I move on to the tenderloin and look at the price. Shhiiiiitttt. It's expensive!! I google "substitutes for tenderloin in beef wellington". Annnddd you can't sub it. Article after article discusses the urge to swap in a cheaper cut, and the huge mistake you'd make by doing so. It HAS to be a nice lean cut of meat. Sooo I ask for my tenderloin (there aren't any cuts in the case) annnddd the butcher is on break. (sigh) Looks like my "get it all taken care of on Sunday" plan is a bust. I can't make beef wellington without the beef!
Monday morning...I scamper first thing to the local butcher shop...Garrett's Meats. They aren't the biggest shop in town...that's Whiting's...but Whiting's is closed Sunday / Monday. Garrett's has excellent meat as well, but a good bit of it is frozen, so if the meat needs defrosted, I need to get on it right away. Not only do they have my cut of meat fresh...but its $7 a pound cheaper than Giant Eagle!!! Note to self, plan ahead a little bit better and get my meat local. every. damn. time.
Okey dokey...here we go. Cut the few fatty bits off my loin, grab my silicone meat tie, annndddd it's too short. Dammit. I don't have any butcher twine, so I run down to the basement to see what I can rummage. I find a spool of string and decide to give it a go. It's not the cleanest, and it's burgundy, so there's a very real possibility I'm about to consume some FD&C Scary that leaches out, BUT I grew up in the country. My mom used to tell tales of me eating all sorts of freaky stuff as a toddler, so I'm guessing I've eaten worse in my life. It's a risk I'm willing to take.
I turn on the overhead fan, bring my cast iron skillet up to smoking, and sear the crap out of my meat. Set it on a plate to rest and look around to see what my pup is doing annnddd I can't see clearly. My fan is a total underachiever because the ENTIRE HOUSE IS FILLED WITH SMOKE!! I quickly run through opening windows, cause the last thing I need is a neighbor calling the fire department. That would be a serious bummer.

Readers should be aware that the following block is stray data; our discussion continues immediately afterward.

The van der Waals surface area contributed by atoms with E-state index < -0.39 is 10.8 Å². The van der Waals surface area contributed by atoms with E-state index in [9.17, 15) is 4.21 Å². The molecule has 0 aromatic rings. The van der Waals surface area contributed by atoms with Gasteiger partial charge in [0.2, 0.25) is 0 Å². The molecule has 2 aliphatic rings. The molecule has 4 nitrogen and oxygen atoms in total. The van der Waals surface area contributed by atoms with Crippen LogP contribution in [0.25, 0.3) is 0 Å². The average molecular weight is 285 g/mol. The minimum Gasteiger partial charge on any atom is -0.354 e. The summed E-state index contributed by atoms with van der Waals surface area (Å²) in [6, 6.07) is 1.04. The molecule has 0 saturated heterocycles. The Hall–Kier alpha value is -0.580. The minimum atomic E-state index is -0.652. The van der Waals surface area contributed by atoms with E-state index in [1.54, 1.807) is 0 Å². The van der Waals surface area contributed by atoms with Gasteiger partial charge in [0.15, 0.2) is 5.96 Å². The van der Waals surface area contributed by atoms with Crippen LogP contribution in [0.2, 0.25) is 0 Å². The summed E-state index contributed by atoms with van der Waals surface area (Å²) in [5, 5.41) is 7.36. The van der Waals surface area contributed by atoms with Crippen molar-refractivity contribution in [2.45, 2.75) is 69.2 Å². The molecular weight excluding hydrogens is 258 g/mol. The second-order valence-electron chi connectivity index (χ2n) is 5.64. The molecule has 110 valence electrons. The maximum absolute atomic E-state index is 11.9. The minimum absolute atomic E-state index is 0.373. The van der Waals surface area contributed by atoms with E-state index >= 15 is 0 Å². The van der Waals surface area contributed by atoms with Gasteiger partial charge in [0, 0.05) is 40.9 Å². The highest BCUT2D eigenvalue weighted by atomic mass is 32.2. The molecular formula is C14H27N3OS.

Now for the mushroom concoction. Choppety chop in the food processor, toss it in a pan and saute. Add some whiskey and saute some more. Drink some whisky and keep stirring. Add the cream and soy sauce and saute yet again annddd we're done. That was a breeze! I put everything in the fridge to chill, and brace myself for the tricky part...the roll.
For the record, phyllo dough is a bitch. I couldn't get a single sheet peeled off for the life of me. I ended up grabbing two. One...two...what the hell. Close enough. Layer down the prosciutto, slather on the mushroom sludge, and start to roll. It says to roll tightly so I press down a little and start rolling. Annnddd the mushroom oozes out the sides and pushes off the end. Fabulous. Get to the end only to discover the phyllo wasn't long enough. (sigh) Dammit. That's probably gonna bite me in the butt. Stick it back in the fridge. Press out my puff pastry, roll it up for the last time and tuck in my ends, and back in the fridge one last time. Once it's nice and chilled I finish it up, toss it in the oven, and hope for the best.